Exceptions and Expectations
Daisy Alaniz’s story as told by her mom, Rachael Alaniz
Written by Clarissa Bowers
Genius. There. I said it.
Of course most parents believe their child has superior intelligence but unlike those parents, I have the paperwork to prove it. In fact, I have the paperwork to prove that Daisy’s intelligence is “very superior.”
Daisy isn’t even five years old and can sit down with workbooks meant for second graders, read the instructions, and complete the assignments like it’s her job. Her ABC’s were nothing to learn and no one even had to teach her to read; she just started reading one day. And, in trying to do things like talk me into giving her just one more cupcake, she incidentally does basic arithmetic and algebra.
It’s incredible to see her soak up every single thing that she hears and sees, even the things you wish she wouldn’t. It’s with these displays of intelligence that I realize just how brilliant Daisy truly is.
And while I have the paperwork to prove that my child is an academic genius, I also have the scores to prove that she is pretty low-functioning socially. This is where the conundrum comes in. You see, it’s hard for an outsider to see an IQ score when the child in front of them seems completely unaware of her surroundings and just threw herself on the floor and started to scream because another human being entered her personal bubble.
I could lie and say that these behaviors are rare, but they aren’t and they can last anywhere from seconds to minutes to hours. With intensive ABA therapy these meltdowns are getting better every day, but they’re still a huge part of Daisy’s identity in the eyes of those around her. It’s still anyone’s guess, but some days Daisy will function very well within her environment and on other days she may come across something unpleasant and scream for seemingly no reason. With that said, I wish people knew that venturing out in public with Daisy is pretty similar to any family’s experience venturing out with small children; unpredictable and a little chaotic, which also sums up our entire life.
Despite the chaos, we work to hold high expectations for her like any parent would, but it’s hard to get other people to hold Daisy to the same standards as they would a child without the autism label. I’ve found that once someone hears the word autism, their expectations are drastically lowered because of a lack understanding and assumptions that she just won’t—or even worse can’t—understand.
As a parent, I can appreciate what you are trying to do with your acceptance of her diagnosis because believe me there are days where it is needed, but, for the most part, I need you to treat my child like you would treat any other child. With all the therapy Daisy has received and the incredible strides she’s made we expect her to be mainstreamed. So, if your kid takes a toy from Daisy and she has a completely irrational meltdown as a result, don’t make your kid change their completely normal behavior in order to prevent Daisy’s maladaptive behavior.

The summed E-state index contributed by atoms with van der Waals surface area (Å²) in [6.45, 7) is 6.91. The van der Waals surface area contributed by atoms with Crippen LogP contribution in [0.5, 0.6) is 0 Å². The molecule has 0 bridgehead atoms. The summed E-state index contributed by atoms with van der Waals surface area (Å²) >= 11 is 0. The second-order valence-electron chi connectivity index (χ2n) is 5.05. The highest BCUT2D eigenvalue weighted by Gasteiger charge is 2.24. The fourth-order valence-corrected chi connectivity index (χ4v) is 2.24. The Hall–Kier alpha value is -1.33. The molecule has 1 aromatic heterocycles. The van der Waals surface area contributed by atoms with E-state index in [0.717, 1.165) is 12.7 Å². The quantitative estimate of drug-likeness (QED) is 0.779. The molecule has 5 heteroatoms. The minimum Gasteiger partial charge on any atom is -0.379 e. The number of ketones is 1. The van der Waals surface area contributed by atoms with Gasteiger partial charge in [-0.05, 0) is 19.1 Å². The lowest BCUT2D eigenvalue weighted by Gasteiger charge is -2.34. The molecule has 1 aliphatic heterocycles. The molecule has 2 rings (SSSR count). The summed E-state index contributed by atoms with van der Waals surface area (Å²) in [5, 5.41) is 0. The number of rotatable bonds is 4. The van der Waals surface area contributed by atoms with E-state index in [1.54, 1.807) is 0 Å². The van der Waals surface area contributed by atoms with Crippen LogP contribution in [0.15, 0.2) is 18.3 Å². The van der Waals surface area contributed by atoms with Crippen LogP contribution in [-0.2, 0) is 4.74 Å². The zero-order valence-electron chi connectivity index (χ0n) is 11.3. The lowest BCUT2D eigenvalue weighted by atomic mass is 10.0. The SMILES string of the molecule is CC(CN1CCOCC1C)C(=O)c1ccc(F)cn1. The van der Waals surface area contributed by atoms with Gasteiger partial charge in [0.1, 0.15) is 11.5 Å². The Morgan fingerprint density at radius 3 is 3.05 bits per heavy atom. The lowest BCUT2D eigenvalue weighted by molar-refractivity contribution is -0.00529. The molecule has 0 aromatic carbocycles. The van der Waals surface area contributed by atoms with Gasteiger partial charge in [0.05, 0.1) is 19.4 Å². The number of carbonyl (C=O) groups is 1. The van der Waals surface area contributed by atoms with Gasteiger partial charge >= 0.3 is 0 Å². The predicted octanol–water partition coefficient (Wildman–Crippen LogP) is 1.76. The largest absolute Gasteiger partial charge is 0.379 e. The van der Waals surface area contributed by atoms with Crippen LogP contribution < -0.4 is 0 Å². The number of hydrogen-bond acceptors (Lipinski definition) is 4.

Instead, allow Daisy to work through her meltdown and then help her to communicate the problem and come to a resolution like you would with any other kid. If she is playing a game and breaks a rule, tell her. Please stop giving my child a pass because you think she won’t understand or you may set her off. Nine times out of 10, she will actually be excited to have learned a new rule.
That’s actually one of the perks of Daisy’s autism—we call Daisy “the police” at our home because she takes rules a little too seriously. If you give her a set of rules, I can promise you those rules will never be broken again.
Don’t be afraid to reprimand her in the same way you would any other child, because you will actually be helping both of you by explaining the error to her. Problems arise when you are scared to tell her, “No,” and you allow her to continue to break the rules. When you change the expectations for Daisy, you are telling her that her autism makes it ok for her to not reach her full potential and nothing will frustrate me as a parent more quickly than seeing someone make a choice of that magnitude for my child.
If you could only see the changes in Daisy since she started intensive 30-hour per week ABA therapy for her autism, you would think twice about lowering your expectations in any way.
If you could see her remarkable progress, you too would see past the seemingly disconnected child and into the extraordinary mind of an exceptional child.
Clarissa Bowers is a consultant and communications graduate student located in Indianapolis. This is Clarissa’s second opportunity working on a Facing Project and she is honored to be a storyteller for the Muncie community.
This story originally appeared in Facing Disabilities in East Central Indiana, a publication of The Facing Project that was organized by Hillcroft Services in Muncie, Indiana.